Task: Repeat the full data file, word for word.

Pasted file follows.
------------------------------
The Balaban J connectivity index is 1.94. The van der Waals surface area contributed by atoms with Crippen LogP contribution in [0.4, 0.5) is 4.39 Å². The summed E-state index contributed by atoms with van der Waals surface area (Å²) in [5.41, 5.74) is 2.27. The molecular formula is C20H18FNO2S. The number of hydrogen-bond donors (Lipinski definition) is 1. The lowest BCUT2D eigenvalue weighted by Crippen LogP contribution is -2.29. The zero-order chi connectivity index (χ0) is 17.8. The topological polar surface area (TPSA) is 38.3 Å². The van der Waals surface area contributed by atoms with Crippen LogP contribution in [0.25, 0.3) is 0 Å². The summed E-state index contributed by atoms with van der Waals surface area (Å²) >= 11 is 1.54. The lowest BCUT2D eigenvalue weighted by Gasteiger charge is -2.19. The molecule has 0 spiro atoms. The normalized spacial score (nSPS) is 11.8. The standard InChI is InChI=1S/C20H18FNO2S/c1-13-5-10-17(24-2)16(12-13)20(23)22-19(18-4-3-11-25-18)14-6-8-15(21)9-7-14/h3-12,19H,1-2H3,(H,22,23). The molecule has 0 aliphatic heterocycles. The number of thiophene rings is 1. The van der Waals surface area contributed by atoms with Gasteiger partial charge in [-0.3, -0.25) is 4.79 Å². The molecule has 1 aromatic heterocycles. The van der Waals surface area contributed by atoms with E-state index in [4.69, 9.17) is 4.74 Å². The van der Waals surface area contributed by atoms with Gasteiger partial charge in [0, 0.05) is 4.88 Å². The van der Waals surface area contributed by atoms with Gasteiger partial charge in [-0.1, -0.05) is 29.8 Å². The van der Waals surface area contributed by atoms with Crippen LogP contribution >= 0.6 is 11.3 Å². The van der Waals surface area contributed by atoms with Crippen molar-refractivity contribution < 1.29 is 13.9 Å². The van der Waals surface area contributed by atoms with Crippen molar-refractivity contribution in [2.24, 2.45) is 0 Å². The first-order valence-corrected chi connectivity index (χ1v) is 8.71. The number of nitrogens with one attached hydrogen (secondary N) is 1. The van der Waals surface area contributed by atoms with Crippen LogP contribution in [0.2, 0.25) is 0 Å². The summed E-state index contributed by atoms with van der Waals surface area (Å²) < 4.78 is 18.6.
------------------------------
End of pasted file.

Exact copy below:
The Balaban J connectivity index is 1.94. The van der Waals surface area contributed by atoms with Crippen LogP contribution in [0.4, 0.5) is 4.39 Å². The summed E-state index contributed by atoms with van der Waals surface area (Å²) in [5.41, 5.74) is 2.27. The molecular formula is C20H18FNO2S. The number of hydrogen-bond donors (Lipinski definition) is 1. The lowest BCUT2D eigenvalue weighted by Crippen LogP contribution is -2.29. The zero-order chi connectivity index (χ0) is 17.8. The topological polar surface area (TPSA) is 38.3 Å². The van der Waals surface area contributed by atoms with Crippen LogP contribution in [0.25, 0.3) is 0 Å². The summed E-state index contributed by atoms with van der Waals surface area (Å²) >= 11 is 1.54. The lowest BCUT2D eigenvalue weighted by Gasteiger charge is -2.19. The molecule has 0 spiro atoms. The normalized spacial score (nSPS) is 11.8. The standard InChI is InChI=1S/C20H18FNO2S/c1-13-5-10-17(24-2)16(12-13)20(23)22-19(18-4-3-11-25-18)14-6-8-15(21)9-7-14/h3-12,19H,1-2H3,(H,22,23). The molecule has 0 aliphatic heterocycles. The number of thiophene rings is 1. The van der Waals surface area contributed by atoms with Gasteiger partial charge in [-0.3, -0.25) is 4.79 Å². The molecule has 1 aromatic heterocycles. The van der Waals surface area contributed by atoms with E-state index in [4.69, 9.17) is 4.74 Å². The van der Waals surface area contributed by atoms with Gasteiger partial charge in [0, 0.05) is 4.88 Å². The van der Waals surface area contributed by atoms with Gasteiger partial charge in [-0.1, -0.05) is 29.8 Å². The van der Waals surface area contributed by atoms with Crippen LogP contribution >= 0.6 is 11.3 Å². The van der Waals surface area contributed by atoms with Crippen molar-refractivity contribution < 1.29 is 13.9 Å². The van der Waals surface area contributed by atoms with Crippen molar-refractivity contribution in [2.24, 2.45) is 0 Å². The first-order valence-corrected chi connectivity index (χ1v) is 8.71. The number of nitrogens with one attached hydrogen (secondary N) is 1. The van der Waals surface area contributed by atoms with Crippen LogP contribution in [0.2, 0.25) is 0 Å². The summed E-state index contributed by atoms with van der Waals surface area (Å²) < 4.78 is 18.6.